TURKEY, Sakarya. People fire torchs while Turkey's main opposition party CHP (Republican People’s Party) leader Kemal Kilicdaroglu walks with thousands of supporters during Justice March. There had been surprising shows of support along the march route, from honking cars and clusters of well-wishers, even in Duzce, a stronghold for Erdogan’s supporters. 2017
Thousands march for justice from Ankara to Istanbul, led by CHP (Republican People's Party) opposition leader Kemal Kilicdaroglu, Sakarya, Turkey, July 2, 2017. The demonstrators are protesting the more than 47,000 people who have been arrested since last year's attempted coup of July 15, 2016.Emin Ozmen—Magnum for TIME
TURKEY, Sakarya. People fire torchs while Turkey's main opposition party CHP (Republican People’s Party) leader Kemal Kilicdaroglu walks with thousands of supporters during Justice March. There had been surprising shows of support along the march route, from honking cars and clusters of well-wishers, even in Duzce, a stronghold for Erdogan’s supporters. 2017
TURKEY, Sakarya, People walk and shout slogans during Justice March. 2017
TURKEY, Kocaeli, Kartepe. People try to relax under spray water during Justice March. Since last week, Turkey has been suffering one of the most intense heatwaves in a century. In this hear, the thousands of people are taking part in shifts in the “justice march” of main opposition Republican People’s Party (CHP) leader Kemal Kilicdaroglu. They are struggling under the burning sun over their head and also the melting asphalt under their feet. 2017
TURKEY, Sakarya/Hendek, People carrie a 1 km long Turkish flag during Justice March, which he started to walk for Justice from Ankara to Istanbul on 16th June. 2017
TURKEY. Istanbul. 2017. People show their support to the Justice March near the highway.
TURKEY, Sakarya, On the road, Erdogan’s supporters taunted the marchers. They protest and shout slogans to the cortege of Justice March. The President Erdogan accuses the walkers and CHP leader of supporting terrorism and Gulenists. Turkey's main opposition party CHP (Republican People’s Party) leader Kemal Kilicdaroglu started to walk from Ankara to Istanbul for Justice on 16th June and thousands of people support him. 2017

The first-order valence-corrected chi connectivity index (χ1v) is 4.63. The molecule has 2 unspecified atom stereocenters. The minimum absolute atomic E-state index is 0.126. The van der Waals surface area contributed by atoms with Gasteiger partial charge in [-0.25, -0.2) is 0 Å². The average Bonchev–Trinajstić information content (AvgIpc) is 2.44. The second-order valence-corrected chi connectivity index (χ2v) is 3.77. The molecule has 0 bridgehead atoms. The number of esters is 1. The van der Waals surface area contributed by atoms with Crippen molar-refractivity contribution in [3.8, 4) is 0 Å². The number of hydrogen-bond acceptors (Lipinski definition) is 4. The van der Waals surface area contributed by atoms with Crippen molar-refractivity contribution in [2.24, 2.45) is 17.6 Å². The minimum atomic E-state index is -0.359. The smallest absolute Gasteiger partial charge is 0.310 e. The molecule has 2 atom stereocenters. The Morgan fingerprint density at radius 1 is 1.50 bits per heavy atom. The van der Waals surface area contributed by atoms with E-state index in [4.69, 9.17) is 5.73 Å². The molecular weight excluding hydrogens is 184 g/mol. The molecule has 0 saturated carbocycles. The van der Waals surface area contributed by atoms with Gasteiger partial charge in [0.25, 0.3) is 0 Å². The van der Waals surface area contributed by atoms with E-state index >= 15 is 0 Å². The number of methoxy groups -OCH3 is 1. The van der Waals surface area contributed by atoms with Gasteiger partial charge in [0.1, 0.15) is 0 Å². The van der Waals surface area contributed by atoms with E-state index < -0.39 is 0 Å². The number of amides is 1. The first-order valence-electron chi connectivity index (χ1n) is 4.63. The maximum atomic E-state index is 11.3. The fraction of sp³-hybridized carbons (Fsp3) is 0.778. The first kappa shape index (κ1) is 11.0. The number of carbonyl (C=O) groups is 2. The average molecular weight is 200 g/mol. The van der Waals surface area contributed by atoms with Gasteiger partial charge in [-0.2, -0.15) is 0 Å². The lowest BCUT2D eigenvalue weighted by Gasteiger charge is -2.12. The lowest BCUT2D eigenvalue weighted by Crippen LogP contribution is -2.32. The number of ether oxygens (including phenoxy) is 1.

TURKEY, Sakarya, Workers watch and record videos of the cortege of Justice March. Turkey's main opposition party CHP (Republican People’s Party) leader Kemal Kilicdaroglu started to walk from Ankara to Istanbul for Justice on 16th June and thousands of people support him. 2017
TURKEY, Kocaeli / Kartepe. Villagers support the cortege of Justice March near the highway. There had been surprising shows of support along the march route, from honking cars and clusters of well-wishers, even in Duzce, a stronghold for Erdogan’s supporters. Turkey's main opposition party CHP (Republican People’s Party) leader Kemal Kilicdaroglu walks with thousands of supporters during Justice March, which had started to walk for Justice from Ankara to Istanbul on 16th June. 2017
TURKEY, Sakarya/Hendek, Turkish police escorts the people during Justice March. The walker and the leader received threats. Erdogan accused Kilicdaroglu of staging “protests to protect terrorists and those who support terrorism”. At a weekend meeting of his ruling AK party, Erdogan said the CHP’s latest stance “had gone beyond being a political opposition and taken on a different proportion".Responding to Erdogan’s accusations, Kilicdaroglu said they were “fitting for a dictator”.Turkey's main opposition party CHP (Republican People’s Party) leader Kemal Kilicdaroglu started to walk for Justice from Ankara to Istanbul on 16th June and thousands of people joined him. 2017